State News

Parasailing captain unaware of weather advisory before fatal accident

Posted September 24, 2009

— The captain of a parasailing boat involved in a fatal accident last month said Thursday that he didn't know the National Weather Service issued a warning to boaters hours before two tourists were killed.

Cynthia Woodcock, 60, of Kernersville, and Lorrie Shoup, 55, of Granby, Colo., were parasailing off Ocean Isle Beach on Aug. 28 when the tow rope connecting their parachute to the boat Tied High snapped, and they plummeted about 500 feet into the choppy water. Autopsies showed the women died of blunt force trauma.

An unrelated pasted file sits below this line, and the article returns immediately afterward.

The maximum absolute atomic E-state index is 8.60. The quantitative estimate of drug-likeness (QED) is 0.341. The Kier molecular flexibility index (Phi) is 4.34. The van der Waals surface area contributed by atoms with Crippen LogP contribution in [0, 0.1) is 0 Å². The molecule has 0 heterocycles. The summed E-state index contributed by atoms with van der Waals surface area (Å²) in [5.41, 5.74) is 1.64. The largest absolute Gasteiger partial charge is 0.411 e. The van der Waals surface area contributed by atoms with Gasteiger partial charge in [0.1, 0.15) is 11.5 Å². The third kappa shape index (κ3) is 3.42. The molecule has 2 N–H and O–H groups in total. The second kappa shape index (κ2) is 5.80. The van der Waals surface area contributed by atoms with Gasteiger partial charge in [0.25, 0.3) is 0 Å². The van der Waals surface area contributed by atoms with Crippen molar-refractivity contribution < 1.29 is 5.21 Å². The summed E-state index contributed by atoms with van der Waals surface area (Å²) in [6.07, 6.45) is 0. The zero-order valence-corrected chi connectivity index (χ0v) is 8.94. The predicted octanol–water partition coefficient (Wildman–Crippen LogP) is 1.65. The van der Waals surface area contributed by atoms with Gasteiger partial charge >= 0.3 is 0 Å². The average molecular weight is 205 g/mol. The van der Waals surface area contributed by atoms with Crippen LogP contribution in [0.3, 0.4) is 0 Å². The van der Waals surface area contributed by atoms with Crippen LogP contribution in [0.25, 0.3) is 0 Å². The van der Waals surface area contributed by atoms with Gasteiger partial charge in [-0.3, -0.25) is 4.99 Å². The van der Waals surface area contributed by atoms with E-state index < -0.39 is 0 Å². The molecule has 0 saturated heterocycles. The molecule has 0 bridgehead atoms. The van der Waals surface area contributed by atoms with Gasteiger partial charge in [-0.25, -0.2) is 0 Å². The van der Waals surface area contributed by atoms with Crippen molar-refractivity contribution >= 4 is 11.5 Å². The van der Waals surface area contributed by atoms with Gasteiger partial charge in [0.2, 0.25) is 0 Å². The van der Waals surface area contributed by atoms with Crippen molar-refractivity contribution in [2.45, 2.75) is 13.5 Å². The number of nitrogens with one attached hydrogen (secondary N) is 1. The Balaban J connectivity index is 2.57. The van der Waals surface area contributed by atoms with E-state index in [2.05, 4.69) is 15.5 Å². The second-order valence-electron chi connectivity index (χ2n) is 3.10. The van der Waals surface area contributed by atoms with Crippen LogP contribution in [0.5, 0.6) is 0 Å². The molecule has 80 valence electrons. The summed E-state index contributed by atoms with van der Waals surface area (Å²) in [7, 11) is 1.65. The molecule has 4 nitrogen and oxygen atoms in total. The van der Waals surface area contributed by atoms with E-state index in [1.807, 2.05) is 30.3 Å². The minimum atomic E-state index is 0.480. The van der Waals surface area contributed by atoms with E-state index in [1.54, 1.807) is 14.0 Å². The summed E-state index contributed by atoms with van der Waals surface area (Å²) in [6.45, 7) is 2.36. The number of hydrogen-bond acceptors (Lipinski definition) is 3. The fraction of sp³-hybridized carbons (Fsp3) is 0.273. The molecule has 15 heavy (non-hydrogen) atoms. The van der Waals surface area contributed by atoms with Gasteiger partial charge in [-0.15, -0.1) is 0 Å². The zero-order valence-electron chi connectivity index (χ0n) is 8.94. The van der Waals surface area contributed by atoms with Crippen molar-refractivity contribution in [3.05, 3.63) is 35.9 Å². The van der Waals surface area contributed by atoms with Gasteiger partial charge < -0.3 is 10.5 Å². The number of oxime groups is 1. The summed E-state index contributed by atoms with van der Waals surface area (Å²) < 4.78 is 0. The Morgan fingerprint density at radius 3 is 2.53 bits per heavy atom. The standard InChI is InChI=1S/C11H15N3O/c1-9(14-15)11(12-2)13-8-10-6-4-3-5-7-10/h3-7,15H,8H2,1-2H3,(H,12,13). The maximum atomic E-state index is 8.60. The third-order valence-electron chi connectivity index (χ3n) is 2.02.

Coast Guard hearing into parasail accident Parasail boat passengers recall women's deaths

The U.S. Coast Guard is holding a three-day hearing to collect information about the incident to determine whether the government should impose safety regulations on the parasailing industry.

Barrett McMullan, the president of parasail operator N.C. Watersports, testified Wednesday that a strong wind gust caught the crew of Tied High by surprise. The winds were so strong that the boat almost capsized before the tow line broke, he said.

Sybil Carpenter of Cary, Woodcock's niece, who was on the boat at the time of the accident, said Thursday that passengers begged the crew to reel the women back in as the winds picked up.

"I looked at the captain and said, 'Can't you bring them in? Isn't it time to bring them in?'" Carpenter said. "He said, 'I'm trying.'" So, we're holding on for dear life."